Purpose/Objectives: To explore medical and psychosocial factors associated with body image dissatisfaction in male and female cancer survivors.
Design: Secondary data analysis from the American Cancer Society's Study of Cancer Survivors-II pilot survey.
Setting: Cancer survivors were identified through two state cancer registry databases.
Sample: 165 male and 234 female cancer survivors of six cancer types (bladder, female breast, colorectal, endometrial, prostate, and melanoma) who were 2, 5, and 10 years beyond diagnosis.
Methods: Researchers notified physicians prior to participant recruitment. State cancer registries contacted potential participants via mailed letters. Participants who gave their informed consent completed a written survey.
Main Research Variables: Current body image dissatisfaction, mental and physical health, sexual functioning, and basic medical and demographic information.
Findings: Results of multiple regression analysis indicated that male survivors of prostate cancer were more likely to express positive body images than men who had other types of cancer. A composite variable that included a history of cancer recurrence, multiple cancers, or metastatic cancer was the strongest predictor of body image dissatisfaction for female survivors. Body image was not associated with age, length of time since diagnosis, or general treatment type for either gender.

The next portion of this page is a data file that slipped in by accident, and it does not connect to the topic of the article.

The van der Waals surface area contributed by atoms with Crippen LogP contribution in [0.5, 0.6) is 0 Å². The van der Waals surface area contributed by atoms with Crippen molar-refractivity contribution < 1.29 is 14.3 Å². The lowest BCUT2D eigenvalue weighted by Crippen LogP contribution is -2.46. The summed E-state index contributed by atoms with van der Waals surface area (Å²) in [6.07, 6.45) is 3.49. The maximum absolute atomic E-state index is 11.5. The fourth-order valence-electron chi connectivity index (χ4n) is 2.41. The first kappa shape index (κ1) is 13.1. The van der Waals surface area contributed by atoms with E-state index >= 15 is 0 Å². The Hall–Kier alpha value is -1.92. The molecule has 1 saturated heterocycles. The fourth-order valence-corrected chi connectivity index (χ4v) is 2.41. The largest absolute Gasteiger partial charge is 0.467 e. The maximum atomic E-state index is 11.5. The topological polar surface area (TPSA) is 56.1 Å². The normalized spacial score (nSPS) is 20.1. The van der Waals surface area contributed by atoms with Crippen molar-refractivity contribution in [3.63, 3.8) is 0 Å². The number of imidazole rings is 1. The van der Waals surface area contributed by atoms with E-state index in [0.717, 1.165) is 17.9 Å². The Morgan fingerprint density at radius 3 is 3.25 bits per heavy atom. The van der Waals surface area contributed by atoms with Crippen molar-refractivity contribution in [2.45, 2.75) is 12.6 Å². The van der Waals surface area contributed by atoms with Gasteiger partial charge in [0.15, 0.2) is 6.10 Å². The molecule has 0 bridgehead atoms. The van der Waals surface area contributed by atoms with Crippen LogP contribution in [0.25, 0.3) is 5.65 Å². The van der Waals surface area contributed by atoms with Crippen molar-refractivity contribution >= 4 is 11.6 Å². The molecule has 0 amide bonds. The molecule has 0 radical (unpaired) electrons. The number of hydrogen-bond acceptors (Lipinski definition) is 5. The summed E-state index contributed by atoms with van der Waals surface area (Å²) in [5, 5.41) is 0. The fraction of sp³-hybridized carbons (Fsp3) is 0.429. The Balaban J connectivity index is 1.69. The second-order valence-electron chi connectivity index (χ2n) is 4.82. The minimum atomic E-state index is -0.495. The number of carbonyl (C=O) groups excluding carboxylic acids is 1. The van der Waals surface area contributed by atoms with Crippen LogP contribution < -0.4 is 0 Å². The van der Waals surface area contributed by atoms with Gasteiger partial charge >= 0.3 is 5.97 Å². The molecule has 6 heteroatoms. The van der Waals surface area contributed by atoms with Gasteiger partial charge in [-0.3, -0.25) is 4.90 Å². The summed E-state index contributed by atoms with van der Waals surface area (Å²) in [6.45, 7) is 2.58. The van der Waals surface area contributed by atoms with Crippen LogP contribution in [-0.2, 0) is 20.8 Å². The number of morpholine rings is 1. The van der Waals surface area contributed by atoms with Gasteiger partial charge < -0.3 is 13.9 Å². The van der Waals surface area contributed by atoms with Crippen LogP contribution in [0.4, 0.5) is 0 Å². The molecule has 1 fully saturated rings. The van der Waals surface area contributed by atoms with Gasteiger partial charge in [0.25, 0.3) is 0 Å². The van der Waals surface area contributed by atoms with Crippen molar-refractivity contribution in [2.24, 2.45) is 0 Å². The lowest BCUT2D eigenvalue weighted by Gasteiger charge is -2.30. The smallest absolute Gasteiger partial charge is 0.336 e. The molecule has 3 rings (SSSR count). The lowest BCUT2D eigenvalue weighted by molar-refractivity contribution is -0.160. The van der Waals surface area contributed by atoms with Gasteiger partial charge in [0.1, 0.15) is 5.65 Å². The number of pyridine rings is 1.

Conclusions: Body image was associated with various medical and psychosocial factors, and the factors differed for male and female cancer survivors.
Implications for Nursing: An understanding of factors associated with body image is essential for the nursing care of patients with cancer.
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